doi:10.1128/AAC.01397-13
PMCID: PMC3811408  PMID: 23896467
17.  Complete Sequence of a blaKPC-2-Harboring IncFIIK1 Plasmid from a Klebsiella pneumoniae Sequence Type 258 Strain 
We report the nucleotide sequence of a novel blaKPC-2-harboring IncFIIK1 plasmid, pBK32179, isolated from a carbapenem-resistant Klebsiella pneumoniae ST258 strain from a New York City patient. pBK32179 is 165 kb long, consists of a large backbone of pKPN3-like plasmid, and carries an 18.5-kb blaKPC-2-containing element that is highly similar to plasmid pKpQIL. pBK32179-like plasmids were identified in 8.3% of strains in a collection of 96 K. pneumoniae isolates from hospitals in the New York City area.
doi:10.1128/AAC.02332-12
PMCID: PMC3591897  PMID: 23295924
18.  Complete Nucleotide Sequences of blaKPC-4- and blaKPC-5-Harboring IncN and IncX Plasmids from Klebsiella pneumoniae Strains Isolated in New Jersey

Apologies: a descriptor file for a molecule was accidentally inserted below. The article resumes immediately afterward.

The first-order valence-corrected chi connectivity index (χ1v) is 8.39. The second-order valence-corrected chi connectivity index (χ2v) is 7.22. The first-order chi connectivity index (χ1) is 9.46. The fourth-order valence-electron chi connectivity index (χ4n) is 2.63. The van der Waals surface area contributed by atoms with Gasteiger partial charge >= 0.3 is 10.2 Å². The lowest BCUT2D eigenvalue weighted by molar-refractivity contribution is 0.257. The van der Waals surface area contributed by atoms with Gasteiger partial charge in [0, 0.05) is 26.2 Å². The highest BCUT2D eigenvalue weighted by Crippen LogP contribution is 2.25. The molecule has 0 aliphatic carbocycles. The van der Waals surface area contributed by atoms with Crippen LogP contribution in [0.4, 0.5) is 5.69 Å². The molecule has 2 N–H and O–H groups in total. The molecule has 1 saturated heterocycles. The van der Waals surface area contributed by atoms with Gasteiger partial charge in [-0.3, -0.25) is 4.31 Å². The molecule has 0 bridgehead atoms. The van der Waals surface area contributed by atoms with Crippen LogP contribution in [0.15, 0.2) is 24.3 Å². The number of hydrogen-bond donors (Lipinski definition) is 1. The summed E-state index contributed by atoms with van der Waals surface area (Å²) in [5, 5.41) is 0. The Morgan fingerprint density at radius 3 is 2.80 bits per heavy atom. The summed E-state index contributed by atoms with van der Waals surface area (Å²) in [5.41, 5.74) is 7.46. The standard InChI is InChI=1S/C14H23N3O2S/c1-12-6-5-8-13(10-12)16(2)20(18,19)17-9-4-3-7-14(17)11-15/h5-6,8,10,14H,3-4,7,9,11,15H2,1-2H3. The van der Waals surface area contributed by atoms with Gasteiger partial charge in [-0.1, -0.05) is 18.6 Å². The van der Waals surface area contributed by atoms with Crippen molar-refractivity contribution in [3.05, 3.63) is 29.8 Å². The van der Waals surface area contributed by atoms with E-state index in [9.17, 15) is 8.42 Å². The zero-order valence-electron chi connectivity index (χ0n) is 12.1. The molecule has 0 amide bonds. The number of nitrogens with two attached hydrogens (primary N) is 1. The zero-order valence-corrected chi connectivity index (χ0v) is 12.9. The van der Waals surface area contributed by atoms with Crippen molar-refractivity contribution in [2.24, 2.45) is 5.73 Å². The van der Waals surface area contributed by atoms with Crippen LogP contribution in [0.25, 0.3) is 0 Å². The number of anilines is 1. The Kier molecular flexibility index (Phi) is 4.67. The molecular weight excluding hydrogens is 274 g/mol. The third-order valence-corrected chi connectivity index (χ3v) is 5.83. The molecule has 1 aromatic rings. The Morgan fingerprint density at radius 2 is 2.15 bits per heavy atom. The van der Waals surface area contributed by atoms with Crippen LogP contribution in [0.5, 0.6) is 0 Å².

Klebsiella pneumoniae carbapenemase (KPC)-producing Enterobacteriaceae have emerged as major nosocomial pathogens. blaKPC, commonly located on Tn4401, is found in Gram-negative bacterial strains, with the two most common variants, blaKPC-2 and blaKPC-3, identified in plasmids with diverse genetic backgrounds. In this study, we examined blaKPC-4- and blaKPC-5-bearing plasmids recovered from two K. pneumoniae strains, which were isolated from a single New Jersey hospital in 2005 and 2006, respectively. IncN plasmid pBK31551 is 84 kb in length and harbors blaKPC-4, blaTEM-1, qnrB2, aac(3)-Ib, aph(3′)-I, qacF, qacEΔ1, sul1, and dfrA14, which confer resistance to β-lactams, quinolones, aminoglycosides, quaternary ammonium compounds, and co-trimoxazole. The conserved regions within pBK31551 are similar to those of other IncN plasmids. Surprisingly, analysis of the Tn4401 sequence revealed a large IS110- and Tn6901-carrying element (8.3 kb) inserted into the istA gene, encoding glyoxalase/bleomycin resistance, alcohol dehydrogenase, and S-formylglutathione hydrolase. Plasmid pBK31567 is 47 kb in length and harbors blaKPC-5, dfrA5, qacEΔ1, and sul1. pBK31567 belongs to a novel IncX subgroup (IncX5) and possesses a highly syntenic plasmid backbone like other IncX plasmids; however, sequence similarity at the nucleotide level is divergent. The blaKPC-5 gene is carried on a Tn4401 element and differs from the genetic environment of blaKPC-5 described in Pseudomonas aeruginosa strain P28 from Puerto Rico. This study underscores the genetic diversity of multidrug-resistant plasmids involved in the spread of blaKPC genes and highlights the mobility and plasticity of Tn4401. Comparative genomic analysis provides new insights into the evolution and dissemination of KPC plasmids belonging to different incompatibility groups.